We are pleased to present our fifth annual festival of New Films from Europe, featuring innovative new works from the continent. This year’s program includes a diverse slate of films that address questions of national identity, with many directors choosing to explore these issues through the lens of familial relationships. The festival features the work of established veterans such as England’s Ken Loach and the late Dutch filmmaker Theo van Gogh, as well as works from exciting new talents such as Germany’s Fatih Akin and Hungary’s Atilla Janisch.
The program for this year’s festival was assembled with the generous assistance of the Kokkalis Program at Harvard University, Eric Jausseran and Frédéric Martel of French Cultural Services, Claudia Hahn-Raabe and Karin Kolb of the Goethe Institut Boston, Marianne Gerber of the Consulate of Switzerland, Consul General of Spain Enrique Iranzo, film producer Don Mullan, and the office of the General Consulate of Portugal.
January 21 (Friday) 7 pm
Directed by Fatih Akin
Germany/Turkey, 2004, color, 118 min.
With Birol Ünel, Sibel Kekilli, Catrin Striebeck
German with English subtitles
A Muslim woman with an unorthodox sexual appetite and a recovering addict with suicidal tendencies agree to marry. She uses the marriage to escape her oppressive family and continues to see other men, while he maintains his relationship with a former girlfriend. Despite their shared heritage (both characters are German-born and of Turkish descent), the couple struggles to find a place in the growing no man’s land between German and Turkish cultures. Fatih Akin’s latest film won the Golden Bear at the 2004 Berlin Film Festival.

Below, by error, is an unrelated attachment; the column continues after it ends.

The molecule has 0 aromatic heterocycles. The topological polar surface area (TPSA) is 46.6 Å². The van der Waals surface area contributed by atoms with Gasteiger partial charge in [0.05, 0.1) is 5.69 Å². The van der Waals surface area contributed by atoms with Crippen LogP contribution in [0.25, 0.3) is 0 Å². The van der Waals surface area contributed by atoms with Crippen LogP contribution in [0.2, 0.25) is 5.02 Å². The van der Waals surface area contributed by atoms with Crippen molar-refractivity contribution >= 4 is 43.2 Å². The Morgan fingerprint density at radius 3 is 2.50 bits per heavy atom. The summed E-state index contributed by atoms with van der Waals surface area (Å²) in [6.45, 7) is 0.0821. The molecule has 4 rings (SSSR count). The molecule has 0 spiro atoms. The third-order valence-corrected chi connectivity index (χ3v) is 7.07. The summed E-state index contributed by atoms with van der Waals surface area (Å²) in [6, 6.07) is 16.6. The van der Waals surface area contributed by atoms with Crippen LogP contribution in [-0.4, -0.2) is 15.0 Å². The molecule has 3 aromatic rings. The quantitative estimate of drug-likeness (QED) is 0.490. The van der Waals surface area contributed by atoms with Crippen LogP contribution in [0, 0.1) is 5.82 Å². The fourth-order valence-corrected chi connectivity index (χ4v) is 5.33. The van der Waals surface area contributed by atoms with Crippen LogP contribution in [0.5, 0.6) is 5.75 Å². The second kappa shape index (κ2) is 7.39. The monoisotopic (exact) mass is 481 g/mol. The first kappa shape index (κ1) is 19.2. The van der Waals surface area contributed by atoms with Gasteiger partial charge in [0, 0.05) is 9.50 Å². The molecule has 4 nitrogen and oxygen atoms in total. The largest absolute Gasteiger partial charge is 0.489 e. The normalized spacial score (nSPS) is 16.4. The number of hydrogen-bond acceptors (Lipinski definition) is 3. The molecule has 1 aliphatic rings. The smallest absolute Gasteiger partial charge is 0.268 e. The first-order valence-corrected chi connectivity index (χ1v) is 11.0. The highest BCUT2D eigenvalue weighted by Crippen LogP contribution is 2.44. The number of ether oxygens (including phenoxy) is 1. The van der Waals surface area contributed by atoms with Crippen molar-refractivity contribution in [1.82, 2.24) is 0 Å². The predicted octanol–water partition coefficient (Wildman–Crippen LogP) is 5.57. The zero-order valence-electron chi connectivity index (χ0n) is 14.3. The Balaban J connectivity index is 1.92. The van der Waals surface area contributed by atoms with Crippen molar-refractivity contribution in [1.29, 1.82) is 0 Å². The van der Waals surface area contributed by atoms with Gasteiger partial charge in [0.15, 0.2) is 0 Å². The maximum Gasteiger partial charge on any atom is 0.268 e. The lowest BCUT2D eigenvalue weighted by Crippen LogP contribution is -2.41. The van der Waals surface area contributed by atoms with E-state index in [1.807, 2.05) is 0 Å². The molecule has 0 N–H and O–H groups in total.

January 21 (Friday) 9 pm
January 22 (Saturday) 7 pm
Spanish with English subtitles
The third annual ShortMetraje celebrates a tantalizing and vivid generation of filmmakers that have emerged with a unique take on modern Spain and its changing cultural landscape.
Special thanks to Marta Sanchez.
Directed by Tinieblas Gonzalez
Spain 2003, video, 9 min.
A fly, a spider, a rabbit and a girl are characters in an urban ecosystem, ruled by the same law that rules in any natural ecosystem: The strong will survive.
The Brave Little Girl (La valiente)
Directed by Isabel Ayguavives
Spain 2003, video, 6 min.
A little girl closes her eyes and tries not to think about anything for ten seconds.
With What Shall I Wash It? (Con qué la lavaré?)
Directed by María Trenor
Spain 2003, video, 11 min.
As day breaks in the red-light district of a Spanish town, someone who earns his living on the streets comes home, sits down, and begins to remove his make up. The moving film pays tribute to the homosexual artists of the late 1970s who prospered in the wake of Franco's dictatorship.
Ten Minutes (Diez Minutos)
Directed by Alberto Ruiz Rojo
Spain, 2004, video, 15 min.
"I can't provide you with that information."
"Because it's unavailable."